In Genesis 9:13-15, God establishes the rainbow as a sign of His everlasting covenant with Noah and all life on earth. Today, the rainbow has become a symbol of something very different. The gay and lesbian communities have claimed its image as a metaphor for the diversity of humanity, especially as it is expressed in sexuality. In this context, the rainbow has been instated as the rallying symbol of our culture’s worship of divest diversity. This diversity is divest because it has become an all-inclusive mandate for each to do what is right in their own eyes (Deuteronomy 12:8; Judges 17:6, 21:25; Proverbs 12:15; 16:2, 21:2).
We seek to reclaim the image of the rainbow and return it to its original God-ordained meaning. For those who find themselves caught in between God’s New Creation and the culture of divest diversity, the rainbow becomes a strong reminder of the Lord’s promise that we will not let them drown. It then can call them out of their frantic searching into the divine diversity over which God gloried in His creation, where they can be free to live unabashedly in their true self.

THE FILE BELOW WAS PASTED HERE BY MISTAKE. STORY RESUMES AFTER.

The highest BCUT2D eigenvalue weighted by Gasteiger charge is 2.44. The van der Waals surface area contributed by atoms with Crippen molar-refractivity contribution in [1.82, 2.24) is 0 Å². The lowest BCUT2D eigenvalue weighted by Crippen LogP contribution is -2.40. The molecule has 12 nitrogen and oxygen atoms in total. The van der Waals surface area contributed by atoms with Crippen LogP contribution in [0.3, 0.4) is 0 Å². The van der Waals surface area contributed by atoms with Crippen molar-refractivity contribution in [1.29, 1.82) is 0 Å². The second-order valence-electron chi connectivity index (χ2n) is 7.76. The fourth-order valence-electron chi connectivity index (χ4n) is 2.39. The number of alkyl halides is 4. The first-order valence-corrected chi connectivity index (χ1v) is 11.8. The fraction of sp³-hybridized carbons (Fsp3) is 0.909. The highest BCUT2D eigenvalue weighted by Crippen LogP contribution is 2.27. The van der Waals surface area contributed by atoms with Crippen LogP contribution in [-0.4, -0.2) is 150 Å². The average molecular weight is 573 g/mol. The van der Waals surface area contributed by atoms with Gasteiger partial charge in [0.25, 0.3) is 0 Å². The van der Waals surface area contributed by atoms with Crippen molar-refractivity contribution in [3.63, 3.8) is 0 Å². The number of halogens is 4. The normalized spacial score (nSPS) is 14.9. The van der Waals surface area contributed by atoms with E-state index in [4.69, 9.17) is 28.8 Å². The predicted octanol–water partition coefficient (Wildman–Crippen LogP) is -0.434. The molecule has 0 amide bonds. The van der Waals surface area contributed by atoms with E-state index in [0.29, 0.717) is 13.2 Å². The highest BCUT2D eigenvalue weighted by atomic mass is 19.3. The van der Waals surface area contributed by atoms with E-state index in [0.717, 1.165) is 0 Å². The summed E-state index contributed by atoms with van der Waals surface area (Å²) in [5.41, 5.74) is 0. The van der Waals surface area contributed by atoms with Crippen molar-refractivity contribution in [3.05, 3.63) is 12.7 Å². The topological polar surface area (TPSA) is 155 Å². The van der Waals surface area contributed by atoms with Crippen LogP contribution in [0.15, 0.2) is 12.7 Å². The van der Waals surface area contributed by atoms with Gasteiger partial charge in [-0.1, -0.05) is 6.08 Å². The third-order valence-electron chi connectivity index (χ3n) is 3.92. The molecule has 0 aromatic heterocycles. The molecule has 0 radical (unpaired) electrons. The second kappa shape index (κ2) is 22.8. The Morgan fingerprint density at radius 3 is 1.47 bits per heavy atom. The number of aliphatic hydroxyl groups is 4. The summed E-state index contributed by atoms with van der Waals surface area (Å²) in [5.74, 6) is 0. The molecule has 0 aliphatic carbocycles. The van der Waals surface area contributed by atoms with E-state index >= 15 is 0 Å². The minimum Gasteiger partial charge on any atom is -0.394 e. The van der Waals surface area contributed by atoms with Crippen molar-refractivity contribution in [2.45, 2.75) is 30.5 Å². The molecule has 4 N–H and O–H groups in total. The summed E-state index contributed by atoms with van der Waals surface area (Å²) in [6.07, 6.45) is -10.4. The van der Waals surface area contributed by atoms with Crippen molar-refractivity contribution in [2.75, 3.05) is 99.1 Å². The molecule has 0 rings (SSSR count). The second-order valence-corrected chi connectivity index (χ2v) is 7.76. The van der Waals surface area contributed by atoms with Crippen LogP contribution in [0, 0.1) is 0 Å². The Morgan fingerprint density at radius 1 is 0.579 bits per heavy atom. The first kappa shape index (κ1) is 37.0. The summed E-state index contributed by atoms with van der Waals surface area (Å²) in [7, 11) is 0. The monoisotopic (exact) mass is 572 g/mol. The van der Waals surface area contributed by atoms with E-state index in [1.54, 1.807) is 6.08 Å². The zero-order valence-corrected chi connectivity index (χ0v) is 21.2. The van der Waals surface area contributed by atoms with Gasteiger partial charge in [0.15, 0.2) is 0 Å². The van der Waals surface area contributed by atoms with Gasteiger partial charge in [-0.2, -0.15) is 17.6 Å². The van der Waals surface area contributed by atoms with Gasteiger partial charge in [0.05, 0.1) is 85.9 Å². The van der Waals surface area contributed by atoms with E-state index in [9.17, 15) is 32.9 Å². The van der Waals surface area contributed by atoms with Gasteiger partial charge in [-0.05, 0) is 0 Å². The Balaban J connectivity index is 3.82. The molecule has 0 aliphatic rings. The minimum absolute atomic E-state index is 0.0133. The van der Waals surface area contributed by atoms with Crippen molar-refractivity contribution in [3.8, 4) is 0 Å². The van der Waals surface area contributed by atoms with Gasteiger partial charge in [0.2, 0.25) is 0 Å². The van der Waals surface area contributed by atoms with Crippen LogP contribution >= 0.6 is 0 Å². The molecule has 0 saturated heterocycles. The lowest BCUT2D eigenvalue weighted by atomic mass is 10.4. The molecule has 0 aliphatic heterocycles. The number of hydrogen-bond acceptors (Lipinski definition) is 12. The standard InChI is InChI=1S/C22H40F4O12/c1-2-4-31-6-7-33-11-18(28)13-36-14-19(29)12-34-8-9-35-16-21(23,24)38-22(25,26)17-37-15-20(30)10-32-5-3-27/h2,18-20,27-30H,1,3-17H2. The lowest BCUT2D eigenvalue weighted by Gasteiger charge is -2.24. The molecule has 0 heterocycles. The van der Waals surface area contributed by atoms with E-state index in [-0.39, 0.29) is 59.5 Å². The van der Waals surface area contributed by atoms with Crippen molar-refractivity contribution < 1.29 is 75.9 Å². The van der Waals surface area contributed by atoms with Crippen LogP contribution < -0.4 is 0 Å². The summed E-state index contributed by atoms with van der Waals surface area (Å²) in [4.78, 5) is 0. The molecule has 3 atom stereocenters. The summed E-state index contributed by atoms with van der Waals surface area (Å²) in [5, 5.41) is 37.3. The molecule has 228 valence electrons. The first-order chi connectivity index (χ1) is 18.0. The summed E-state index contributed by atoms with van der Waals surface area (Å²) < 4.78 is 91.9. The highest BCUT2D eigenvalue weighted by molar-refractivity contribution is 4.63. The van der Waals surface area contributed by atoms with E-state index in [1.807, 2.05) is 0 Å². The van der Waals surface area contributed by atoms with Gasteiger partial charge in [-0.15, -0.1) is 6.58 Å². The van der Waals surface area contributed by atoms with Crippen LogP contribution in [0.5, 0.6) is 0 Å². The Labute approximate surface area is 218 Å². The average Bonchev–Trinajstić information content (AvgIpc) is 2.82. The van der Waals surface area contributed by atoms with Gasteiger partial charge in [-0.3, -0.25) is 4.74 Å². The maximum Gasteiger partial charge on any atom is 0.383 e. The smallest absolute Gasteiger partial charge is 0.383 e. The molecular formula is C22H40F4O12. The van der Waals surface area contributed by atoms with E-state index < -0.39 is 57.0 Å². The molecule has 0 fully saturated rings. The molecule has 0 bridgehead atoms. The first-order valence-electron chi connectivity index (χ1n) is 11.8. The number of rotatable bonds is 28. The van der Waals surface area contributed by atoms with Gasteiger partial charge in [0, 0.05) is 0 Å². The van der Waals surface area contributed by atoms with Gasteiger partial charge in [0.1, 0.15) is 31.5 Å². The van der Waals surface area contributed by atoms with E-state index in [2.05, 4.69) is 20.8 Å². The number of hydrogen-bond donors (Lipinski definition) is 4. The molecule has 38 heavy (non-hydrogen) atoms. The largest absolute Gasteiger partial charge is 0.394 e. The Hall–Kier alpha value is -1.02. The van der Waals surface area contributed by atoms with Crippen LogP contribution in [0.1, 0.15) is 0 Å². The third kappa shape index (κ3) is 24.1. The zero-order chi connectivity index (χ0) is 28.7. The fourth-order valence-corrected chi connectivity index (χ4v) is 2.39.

But why is this rainbow, a sign of God’s promises blazoned in the sky, placed underground? One answer is that it has been driven there by the world of the false rainbow. Many of those who struggle with their identity in this culture of ‘freedom’ have found that they have had to bury their wounds and battles. A very large number of people in today’s churches are living an underground life, pious on the exterior and drowning in their secret heart. For such as these, the rainbow needs to be brought to them where they live so that’s the light of God’s promises can illuminate their underground life. While it is important for what is secret to be brought to light, a large amount of our ministry must be conducted in confidentiality, and this is another shade of meaning in the term underground.
Finally, our name invokes the historical underground railroad. A slave narrative from the 19th century tells of the glorious moment when a community of slaves in the American South were greeted by one of their own running across the fields toward them yelling "We're free! Mr. Lincoln just said we could all go free!" This account, written the day it happened, is dated 8 years after the Emancipation Proclamation.
Underground Rainbow is a call out of slavery and into freedom. This call is especially extended to two parties: the church and the sexually broken. We are living as slaves long after our freedom has been declared! The Noahic rainbow proclaims not only God's protection and providence on the journey but also our beauty and diversity in His family. I am running across the fields ripe for harvest, screaming at the top of my soul, flailing my love-scarred arms, yelling "We're free!"